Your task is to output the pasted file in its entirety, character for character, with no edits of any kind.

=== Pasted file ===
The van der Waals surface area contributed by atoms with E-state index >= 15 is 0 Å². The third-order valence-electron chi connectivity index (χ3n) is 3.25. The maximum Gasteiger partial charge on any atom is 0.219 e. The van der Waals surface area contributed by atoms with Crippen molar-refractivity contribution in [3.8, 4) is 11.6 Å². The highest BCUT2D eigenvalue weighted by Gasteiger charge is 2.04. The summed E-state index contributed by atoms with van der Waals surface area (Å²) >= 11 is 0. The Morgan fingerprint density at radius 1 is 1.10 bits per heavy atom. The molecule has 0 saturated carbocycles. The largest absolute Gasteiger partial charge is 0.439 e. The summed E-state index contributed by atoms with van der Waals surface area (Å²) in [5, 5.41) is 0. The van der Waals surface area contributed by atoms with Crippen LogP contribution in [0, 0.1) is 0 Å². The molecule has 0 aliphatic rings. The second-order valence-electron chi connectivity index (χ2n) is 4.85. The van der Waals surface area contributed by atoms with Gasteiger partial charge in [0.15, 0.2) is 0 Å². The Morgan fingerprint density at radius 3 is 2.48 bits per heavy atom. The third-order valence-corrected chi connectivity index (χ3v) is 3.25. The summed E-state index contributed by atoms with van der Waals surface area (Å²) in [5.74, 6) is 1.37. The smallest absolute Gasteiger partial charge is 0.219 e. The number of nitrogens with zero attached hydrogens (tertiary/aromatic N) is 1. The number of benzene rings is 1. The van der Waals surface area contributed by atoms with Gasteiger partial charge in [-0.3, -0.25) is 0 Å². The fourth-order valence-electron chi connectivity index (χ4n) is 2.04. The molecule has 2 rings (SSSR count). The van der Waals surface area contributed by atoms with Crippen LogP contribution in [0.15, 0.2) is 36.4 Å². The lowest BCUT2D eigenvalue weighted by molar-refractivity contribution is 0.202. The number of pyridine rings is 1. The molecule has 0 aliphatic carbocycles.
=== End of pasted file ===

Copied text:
The van der Waals surface area contributed by atoms with E-state index >= 15 is 0 Å². The third-order valence-electron chi connectivity index (χ3n) is 3.25. The maximum Gasteiger partial charge on any atom is 0.219 e. The van der Waals surface area contributed by atoms with Crippen molar-refractivity contribution in [3.8, 4) is 11.6 Å². The highest BCUT2D eigenvalue weighted by Gasteiger charge is 2.04. The summed E-state index contributed by atoms with van der Waals surface area (Å²) >= 11 is 0. The Morgan fingerprint density at radius 1 is 1.10 bits per heavy atom. The molecule has 0 saturated carbocycles. The largest absolute Gasteiger partial charge is 0.439 e. The summed E-state index contributed by atoms with van der Waals surface area (Å²) in [5, 5.41) is 0. The van der Waals surface area contributed by atoms with Crippen LogP contribution in [0, 0.1) is 0 Å². The molecule has 0 aliphatic rings. The second-order valence-electron chi connectivity index (χ2n) is 4.85. The van der Waals surface area contributed by atoms with Gasteiger partial charge in [0.15, 0.2) is 0 Å². The Morgan fingerprint density at radius 3 is 2.48 bits per heavy atom. The third-order valence-corrected chi connectivity index (χ3v) is 3.25. The summed E-state index contributed by atoms with van der Waals surface area (Å²) in [5.74, 6) is 1.37. The smallest absolute Gasteiger partial charge is 0.219 e. The number of nitrogens with zero attached hydrogens (tertiary/aromatic N) is 1. The number of benzene rings is 1. The van der Waals surface area contributed by atoms with Gasteiger partial charge in [-0.3, -0.25) is 0 Å². The fourth-order valence-electron chi connectivity index (χ4n) is 2.04. The molecule has 2 rings (SSSR count). The van der Waals surface area contributed by atoms with Crippen LogP contribution in [0.15, 0.2) is 36.4 Å². The lowest BCUT2D eigenvalue weighted by molar-refractivity contribution is 0.202. The number of pyridine rings is 1. The molecule has 0 aliphatic carbocycles.